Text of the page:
Biodiesel in California: Market Overview
In the 2015-’16 fiscal year, the CARB cap-and-trade program generated over $2 billion in revenue for California’s GHG Reduction Fund (GGRF). Inaugurated in 2012, the program has helped the proliferation of biodiesel in California, establishing the state as an industry leader in a number of rapidly growing renewable energy markets, from solar photovoltaics to biofuels.
Cap-and-trade is just one of many GHG reduction programs established in the wake of California’s landmark AB 32 – the global warming solutions act of 2006. Notable among these is the Low Carbon Fuel Standard program (LCFS), which incentivizes the use of clean biodiesel for transportation means. Thanks largely to the LCFS and the work of biodiesel industry actors such as the NBB, the market for biodiesel in California has grown by 2000% over the past 4 years, and is estimated at 200 million gallons as of 2016. The success demonstrated in California has led to the establishment of similar programs in other jurisdictions along the west coast, namely Oregon and British Columbia.
The Sustained Success of LCFS
Established in 2012, the California LCFS program has perhaps been the single largest driver of GHG emissions reductions in the California fuel sector. In order to achieve reductions at the lowest cost and in the most consumer-responsive manner, the LCFS utilizes a market-based credit trading system to allow providers to choose how they reduce emissions while responding to consumer demand. The program sets annual carbon-intensity targets for gasoline and diesel and creates rewards for fuels below each target and penalties for those exceeding it. The program applies to most fuels sold in the state although only oil-based fuels incur deficits, or compliance obligations. As of today, deficits incurred by selling gasoline and diesel can be covered with credits generated by ethanol, natural gas, biodiesel or electricity. Since 2015, California businesses in the transportation fuel sectors have become increasingly aware of the benefits offered by the program. Not surprisingly, this awareness has evolved in lockstep with the price of LCFS credits:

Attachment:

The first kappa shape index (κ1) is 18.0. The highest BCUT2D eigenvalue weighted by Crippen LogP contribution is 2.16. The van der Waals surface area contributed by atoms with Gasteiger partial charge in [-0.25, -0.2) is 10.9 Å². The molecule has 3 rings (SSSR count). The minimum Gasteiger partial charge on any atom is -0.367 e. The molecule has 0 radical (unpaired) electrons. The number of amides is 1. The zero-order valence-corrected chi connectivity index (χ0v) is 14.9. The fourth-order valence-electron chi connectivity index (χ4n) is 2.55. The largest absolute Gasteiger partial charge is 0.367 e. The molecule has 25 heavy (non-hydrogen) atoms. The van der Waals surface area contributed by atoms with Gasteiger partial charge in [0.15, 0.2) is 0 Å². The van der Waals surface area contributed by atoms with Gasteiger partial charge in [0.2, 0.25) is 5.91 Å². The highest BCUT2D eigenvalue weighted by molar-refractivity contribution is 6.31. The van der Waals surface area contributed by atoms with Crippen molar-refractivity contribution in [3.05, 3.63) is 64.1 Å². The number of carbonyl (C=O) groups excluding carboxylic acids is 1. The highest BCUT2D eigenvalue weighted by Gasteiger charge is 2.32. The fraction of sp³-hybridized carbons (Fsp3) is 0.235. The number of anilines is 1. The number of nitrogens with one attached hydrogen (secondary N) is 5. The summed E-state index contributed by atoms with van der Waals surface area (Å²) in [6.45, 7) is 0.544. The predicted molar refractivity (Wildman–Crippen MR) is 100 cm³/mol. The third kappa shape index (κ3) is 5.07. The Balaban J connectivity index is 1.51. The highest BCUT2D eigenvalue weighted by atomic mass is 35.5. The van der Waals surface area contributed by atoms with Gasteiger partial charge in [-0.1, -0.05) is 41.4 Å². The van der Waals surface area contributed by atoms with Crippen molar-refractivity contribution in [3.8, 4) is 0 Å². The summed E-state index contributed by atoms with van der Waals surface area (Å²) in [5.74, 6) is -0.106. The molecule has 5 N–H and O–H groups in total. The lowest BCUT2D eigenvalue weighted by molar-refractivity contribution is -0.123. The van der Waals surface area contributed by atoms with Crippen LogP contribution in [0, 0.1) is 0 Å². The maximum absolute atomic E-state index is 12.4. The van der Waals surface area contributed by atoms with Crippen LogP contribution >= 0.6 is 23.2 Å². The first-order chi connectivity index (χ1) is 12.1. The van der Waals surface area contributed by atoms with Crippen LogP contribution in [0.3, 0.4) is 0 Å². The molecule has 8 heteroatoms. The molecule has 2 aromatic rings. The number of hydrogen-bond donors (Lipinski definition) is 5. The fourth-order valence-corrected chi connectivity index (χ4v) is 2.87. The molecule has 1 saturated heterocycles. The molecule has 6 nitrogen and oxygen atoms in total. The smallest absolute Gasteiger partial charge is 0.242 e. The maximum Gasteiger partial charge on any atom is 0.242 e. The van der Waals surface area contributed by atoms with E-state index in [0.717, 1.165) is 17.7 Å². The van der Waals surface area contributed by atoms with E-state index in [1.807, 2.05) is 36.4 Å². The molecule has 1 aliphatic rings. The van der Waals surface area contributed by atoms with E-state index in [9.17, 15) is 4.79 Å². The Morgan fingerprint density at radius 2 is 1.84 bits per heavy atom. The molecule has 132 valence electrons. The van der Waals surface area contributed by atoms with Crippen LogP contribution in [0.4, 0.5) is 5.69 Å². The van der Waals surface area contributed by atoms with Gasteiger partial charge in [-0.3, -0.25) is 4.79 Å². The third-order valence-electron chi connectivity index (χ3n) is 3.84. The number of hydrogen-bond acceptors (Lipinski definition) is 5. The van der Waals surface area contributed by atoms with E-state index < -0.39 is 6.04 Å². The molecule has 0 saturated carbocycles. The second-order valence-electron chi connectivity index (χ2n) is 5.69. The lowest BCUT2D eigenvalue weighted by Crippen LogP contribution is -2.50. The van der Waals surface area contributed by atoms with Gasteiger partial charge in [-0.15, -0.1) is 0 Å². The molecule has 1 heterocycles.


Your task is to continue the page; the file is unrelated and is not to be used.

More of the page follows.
Today, having a robust strategy to deal with the impacts of the LCFS program has become an essential requirement for fuel distributors and retailers, transport companies and other industry players who wish to remain competitive. The rate at which LCFS credit prices have grown has been a major boon for the biofuels industry.
The Business Benefits of Using Biofuels
California has a number of programs in place to promote the growth of electric vehicles in the state. Being said, technological and commercial advances in the EVx industry, great as they may be, simply cannot meet the short term needs of transportation companies in relation to the LCFS program. While battery-powered big rigs may not be too far into the future, businesses are seeking proven solutions that are already available on the market. For this reason, low-carbon biofuels like biodiesel have rapidly risen from obscurity to become a highly sought commodity in the state.
The benefits of bio-based fuels in the Californian context are twofold. On the one hand, bio diesel is exempt from the cap-and-trade carbon price, which makes it a viable option to meet carbon reduction targets. On the other hand, it can be swapped partially or entirely for diesel in existing vehicles, which eliminates the need for businesses to reinvest in their infrastructure to successfully exploit the benefits of LCFS.
The Impact of LCFS Beyond California
Targray is one of the largest biodiesel suppliers in the United States and Canada. The company supplies B99/B100 biodiesel in California and a dozen other US states, working primarily with fuel retailers, truck stops, biodiesel jobbers and wholesalers. It also provides customers with innovative business solutions aimed at maximizing profits and growth, and meeting specific blending and emissions requirements.